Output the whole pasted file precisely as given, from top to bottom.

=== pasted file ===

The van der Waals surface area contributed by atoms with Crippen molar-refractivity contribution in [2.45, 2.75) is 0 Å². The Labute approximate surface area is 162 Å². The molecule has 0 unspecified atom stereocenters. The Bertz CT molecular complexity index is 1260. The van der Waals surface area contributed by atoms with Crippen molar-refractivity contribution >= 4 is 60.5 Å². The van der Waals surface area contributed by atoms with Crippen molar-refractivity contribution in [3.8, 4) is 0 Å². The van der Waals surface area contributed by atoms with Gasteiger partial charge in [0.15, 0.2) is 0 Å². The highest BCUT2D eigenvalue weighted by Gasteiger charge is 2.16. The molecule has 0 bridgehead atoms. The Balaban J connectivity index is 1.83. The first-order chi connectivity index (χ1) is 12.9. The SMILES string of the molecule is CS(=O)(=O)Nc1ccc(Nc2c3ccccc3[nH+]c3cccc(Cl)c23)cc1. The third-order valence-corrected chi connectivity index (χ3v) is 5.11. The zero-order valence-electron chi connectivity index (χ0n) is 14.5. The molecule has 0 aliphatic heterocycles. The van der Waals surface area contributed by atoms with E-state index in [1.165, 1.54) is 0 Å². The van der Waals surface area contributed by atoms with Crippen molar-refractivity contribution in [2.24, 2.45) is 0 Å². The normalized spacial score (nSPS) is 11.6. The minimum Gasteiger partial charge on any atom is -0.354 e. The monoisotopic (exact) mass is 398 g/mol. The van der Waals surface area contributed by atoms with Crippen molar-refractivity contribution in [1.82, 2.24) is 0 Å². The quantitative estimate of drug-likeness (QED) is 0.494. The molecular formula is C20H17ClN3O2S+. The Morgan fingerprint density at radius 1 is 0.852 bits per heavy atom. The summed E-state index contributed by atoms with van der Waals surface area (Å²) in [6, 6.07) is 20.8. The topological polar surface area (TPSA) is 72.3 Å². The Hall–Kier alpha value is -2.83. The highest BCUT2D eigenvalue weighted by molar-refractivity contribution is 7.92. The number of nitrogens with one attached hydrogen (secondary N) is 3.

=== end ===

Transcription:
The van der Waals surface area contributed by atoms with Crippen molar-refractivity contribution in [2.45, 2.75) is 0 Å². The Labute approximate surface area is 162 Å². The molecule has 0 unspecified atom stereocenters. The Bertz CT molecular complexity index is 1260. The van der Waals surface area contributed by atoms with Crippen molar-refractivity contribution >= 4 is 60.5 Å². The van der Waals surface area contributed by atoms with Crippen molar-refractivity contribution in [3.8, 4) is 0 Å². The van der Waals surface area contributed by atoms with Gasteiger partial charge in [0.15, 0.2) is 0 Å². The highest BCUT2D eigenvalue weighted by Gasteiger charge is 2.16. The molecule has 0 bridgehead atoms. The Balaban J connectivity index is 1.83. The first-order chi connectivity index (χ1) is 12.9. The SMILES string of the molecule is CS(=O)(=O)Nc1ccc(Nc2c3ccccc3[nH+]c3cccc(Cl)c23)cc1. The third-order valence-corrected chi connectivity index (χ3v) is 5.11. The zero-order valence-electron chi connectivity index (χ0n) is 14.5. The molecule has 0 aliphatic heterocycles. The van der Waals surface area contributed by atoms with E-state index in [1.165, 1.54) is 0 Å². The van der Waals surface area contributed by atoms with Crippen molar-refractivity contribution in [2.24, 2.45) is 0 Å². The normalized spacial score (nSPS) is 11.6. The minimum Gasteiger partial charge on any atom is -0.354 e. The monoisotopic (exact) mass is 398 g/mol. The van der Waals surface area contributed by atoms with Crippen molar-refractivity contribution in [1.82, 2.24) is 0 Å². The quantitative estimate of drug-likeness (QED) is 0.494. The molecular formula is C20H17ClN3O2S+. The Morgan fingerprint density at radius 1 is 0.852 bits per heavy atom. The summed E-state index contributed by atoms with van der Waals surface area (Å²) in [6, 6.07) is 20.8. The topological polar surface area (TPSA) is 72.3 Å². The Hall–Kier alpha value is -2.83. The highest BCUT2D eigenvalue weighted by molar-refractivity contribution is 7.92. The number of nitrogens with one attached hydrogen (secondary N) is 3.